Flooding from the heavy rain has caused a large hole to open in the middle of Blue Springs Road in Arkansas. The large hole has caused the road to close and they have put barriers in front of the hole to prevent anyone from coming to close.
At 7pm on Friday the 21st, heavy rain poured on Colonial Beach. Colonial Beach Fire Department Chief David Robey said early estimates show the storm caused more than $1 million in damage to numerous houses. One house was destroyed, six severely damaged and 25 others were “impacted by the storm.” Reports say that the storm had 70mph winds and made 3,000 homes lose power. There were no serious injuries or deaths.
A severe thunderstorm passed through the D.C. area late on Friday. The small intense thunderstorm did not last long but it did cause a decent amount of damage. As the thunderstorm quickly moved through the area it produced heavy rain, quarter sized hail, strong winds, and lots of lightning. About 4,000 homes and business lost power Friday evening when the thunderstorm knocked down power lines. The hardest hit area were Takoma Park, Maryland and part of D.C. Falling trees caused damage to property and smashed cars. Lucky only minor injures were reported. Two people had to be rescued from Rock Creek State Park because of rushing water.
Forecasters are claiming an area including the cities of Jackson, Tupelo and Vicksburg which houses more than 1.3 million people is at risk, in response to the national Storm Prediction Center’s placing a large part of Mississippi at the highest risk of severe storms on Saturday.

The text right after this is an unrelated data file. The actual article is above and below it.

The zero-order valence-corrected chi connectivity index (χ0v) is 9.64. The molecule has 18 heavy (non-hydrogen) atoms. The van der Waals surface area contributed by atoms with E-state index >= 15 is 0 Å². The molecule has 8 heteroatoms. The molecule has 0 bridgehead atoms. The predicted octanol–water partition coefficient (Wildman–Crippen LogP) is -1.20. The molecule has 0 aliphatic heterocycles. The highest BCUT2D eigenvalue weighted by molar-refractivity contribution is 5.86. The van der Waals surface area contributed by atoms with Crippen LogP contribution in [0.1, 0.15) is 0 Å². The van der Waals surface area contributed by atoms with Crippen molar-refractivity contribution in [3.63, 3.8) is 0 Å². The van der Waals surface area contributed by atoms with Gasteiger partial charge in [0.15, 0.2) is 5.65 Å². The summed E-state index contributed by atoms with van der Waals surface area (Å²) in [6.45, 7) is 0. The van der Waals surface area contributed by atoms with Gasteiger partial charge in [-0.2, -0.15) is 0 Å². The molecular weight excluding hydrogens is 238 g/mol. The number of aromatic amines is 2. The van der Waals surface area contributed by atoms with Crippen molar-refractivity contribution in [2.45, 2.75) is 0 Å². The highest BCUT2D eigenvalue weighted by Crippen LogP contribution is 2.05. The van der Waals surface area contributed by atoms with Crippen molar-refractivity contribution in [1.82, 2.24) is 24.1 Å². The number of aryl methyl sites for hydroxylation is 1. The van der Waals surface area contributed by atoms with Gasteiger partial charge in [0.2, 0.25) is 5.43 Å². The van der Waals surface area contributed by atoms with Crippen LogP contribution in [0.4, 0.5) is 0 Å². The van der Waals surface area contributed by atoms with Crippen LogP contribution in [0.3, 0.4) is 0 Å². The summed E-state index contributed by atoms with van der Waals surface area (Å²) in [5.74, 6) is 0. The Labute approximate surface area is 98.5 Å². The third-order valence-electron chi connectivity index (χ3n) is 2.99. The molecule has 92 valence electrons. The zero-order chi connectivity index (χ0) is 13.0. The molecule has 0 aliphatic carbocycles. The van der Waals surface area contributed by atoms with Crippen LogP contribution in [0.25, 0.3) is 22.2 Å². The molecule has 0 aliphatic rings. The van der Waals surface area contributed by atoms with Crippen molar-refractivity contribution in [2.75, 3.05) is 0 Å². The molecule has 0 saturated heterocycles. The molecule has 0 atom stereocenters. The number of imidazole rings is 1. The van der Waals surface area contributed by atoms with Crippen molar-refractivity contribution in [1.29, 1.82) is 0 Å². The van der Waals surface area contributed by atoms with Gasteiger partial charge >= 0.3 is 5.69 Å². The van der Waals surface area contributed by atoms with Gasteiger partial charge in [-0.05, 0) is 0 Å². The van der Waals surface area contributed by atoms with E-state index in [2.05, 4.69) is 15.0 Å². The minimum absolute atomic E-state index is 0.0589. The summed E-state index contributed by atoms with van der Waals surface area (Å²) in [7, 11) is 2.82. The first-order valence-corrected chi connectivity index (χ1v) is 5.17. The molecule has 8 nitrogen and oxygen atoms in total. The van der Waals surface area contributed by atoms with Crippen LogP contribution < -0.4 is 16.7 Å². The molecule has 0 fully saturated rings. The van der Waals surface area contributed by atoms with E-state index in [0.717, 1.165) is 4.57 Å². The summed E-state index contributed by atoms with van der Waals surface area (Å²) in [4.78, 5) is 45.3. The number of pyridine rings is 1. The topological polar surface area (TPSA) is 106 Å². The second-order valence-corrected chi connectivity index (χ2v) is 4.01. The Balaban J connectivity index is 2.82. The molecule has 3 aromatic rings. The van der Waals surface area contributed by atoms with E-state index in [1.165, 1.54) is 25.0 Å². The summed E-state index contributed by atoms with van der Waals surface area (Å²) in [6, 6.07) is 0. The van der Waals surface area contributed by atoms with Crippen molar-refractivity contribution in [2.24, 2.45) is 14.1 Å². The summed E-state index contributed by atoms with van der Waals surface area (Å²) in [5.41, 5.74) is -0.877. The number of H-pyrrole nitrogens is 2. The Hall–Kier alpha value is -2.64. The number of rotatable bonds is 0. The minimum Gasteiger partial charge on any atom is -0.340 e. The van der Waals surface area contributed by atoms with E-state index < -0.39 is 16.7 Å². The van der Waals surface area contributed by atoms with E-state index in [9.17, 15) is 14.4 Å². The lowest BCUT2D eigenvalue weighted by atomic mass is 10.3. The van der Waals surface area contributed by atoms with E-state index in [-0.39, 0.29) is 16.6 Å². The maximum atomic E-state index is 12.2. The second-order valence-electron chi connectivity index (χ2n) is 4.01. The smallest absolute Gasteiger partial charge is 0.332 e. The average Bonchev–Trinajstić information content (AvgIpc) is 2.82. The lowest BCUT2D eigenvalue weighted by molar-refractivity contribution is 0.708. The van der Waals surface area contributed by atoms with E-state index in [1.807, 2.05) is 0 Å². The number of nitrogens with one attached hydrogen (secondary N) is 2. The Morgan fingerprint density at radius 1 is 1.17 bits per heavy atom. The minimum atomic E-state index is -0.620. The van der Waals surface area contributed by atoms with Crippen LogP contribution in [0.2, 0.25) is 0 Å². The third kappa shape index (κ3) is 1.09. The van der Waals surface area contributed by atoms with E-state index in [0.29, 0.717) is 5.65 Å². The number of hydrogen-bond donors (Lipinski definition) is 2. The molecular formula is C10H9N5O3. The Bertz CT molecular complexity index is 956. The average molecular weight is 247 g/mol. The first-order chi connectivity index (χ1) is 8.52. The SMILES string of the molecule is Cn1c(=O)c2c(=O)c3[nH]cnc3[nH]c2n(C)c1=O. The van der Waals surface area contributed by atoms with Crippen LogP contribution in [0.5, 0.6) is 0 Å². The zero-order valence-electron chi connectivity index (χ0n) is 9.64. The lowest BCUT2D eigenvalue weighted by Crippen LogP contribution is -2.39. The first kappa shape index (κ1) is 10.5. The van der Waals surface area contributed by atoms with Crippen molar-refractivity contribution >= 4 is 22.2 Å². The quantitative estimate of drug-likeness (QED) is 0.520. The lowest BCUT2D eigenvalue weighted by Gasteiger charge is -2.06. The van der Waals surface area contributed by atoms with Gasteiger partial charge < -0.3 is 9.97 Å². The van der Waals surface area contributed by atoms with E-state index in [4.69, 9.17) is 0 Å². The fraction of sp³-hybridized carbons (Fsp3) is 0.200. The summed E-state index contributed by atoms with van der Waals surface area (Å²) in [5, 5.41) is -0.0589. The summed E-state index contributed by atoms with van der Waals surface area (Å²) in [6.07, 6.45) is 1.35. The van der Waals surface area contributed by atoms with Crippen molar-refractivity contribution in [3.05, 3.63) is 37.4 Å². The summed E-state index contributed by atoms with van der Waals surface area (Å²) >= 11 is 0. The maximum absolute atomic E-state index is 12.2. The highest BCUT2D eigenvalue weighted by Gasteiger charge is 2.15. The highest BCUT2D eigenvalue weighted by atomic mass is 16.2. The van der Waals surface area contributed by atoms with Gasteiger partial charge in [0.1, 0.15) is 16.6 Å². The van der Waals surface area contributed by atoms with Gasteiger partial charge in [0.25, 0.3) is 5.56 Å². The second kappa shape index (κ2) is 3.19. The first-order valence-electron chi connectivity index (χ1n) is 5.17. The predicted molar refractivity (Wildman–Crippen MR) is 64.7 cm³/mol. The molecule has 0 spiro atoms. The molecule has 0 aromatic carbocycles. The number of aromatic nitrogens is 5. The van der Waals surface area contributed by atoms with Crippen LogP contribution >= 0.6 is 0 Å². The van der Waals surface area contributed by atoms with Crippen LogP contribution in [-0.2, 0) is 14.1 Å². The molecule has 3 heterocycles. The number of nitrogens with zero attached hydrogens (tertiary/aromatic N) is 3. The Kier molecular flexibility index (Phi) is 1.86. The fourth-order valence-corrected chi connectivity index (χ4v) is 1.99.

The storm is expected to leave the Mississippi area by the evening. Forecasters say parts of the Louisiana, Alabama and Georgia could also see storms Saturday and Sunday.
Thunderstorms are becoming more and more common in the east coast due to the coming of the hot, humid summer months. The gulf region states are particularly humid all year round and have a tendency to experience intense, but generally quick, thunderstorms during the hottest months.
Severe thunderstorms are causing hail, possible tornadoes, and damaging winds in Arkansas and Oklahoma. The thunderstorms were predicted to have straight line winds, large hail, and possibly create tornadoes. The severe thunderstorms will pass through Arkansas and Oklahoma in two rounds. The first set of storms was moving through Arkansas as of 2:00 pm this afternoon. So far the storm has knocked down tree branches and caused flooding. The second round of thunderstorms will pass through Arkansas late this afternoon and evening and will be gone by Saturday morning. Wind gusts up to 70 mph are expected in addition to 1 to 3 inches of rain in certain areas. Flood warning have also been issued for central Oklahoma. Last night and earlier today severe supercell thunderstorms caused damage in Texas. The thunderstorms are part of a multiple day serve weather event that is crossing the south this weekend.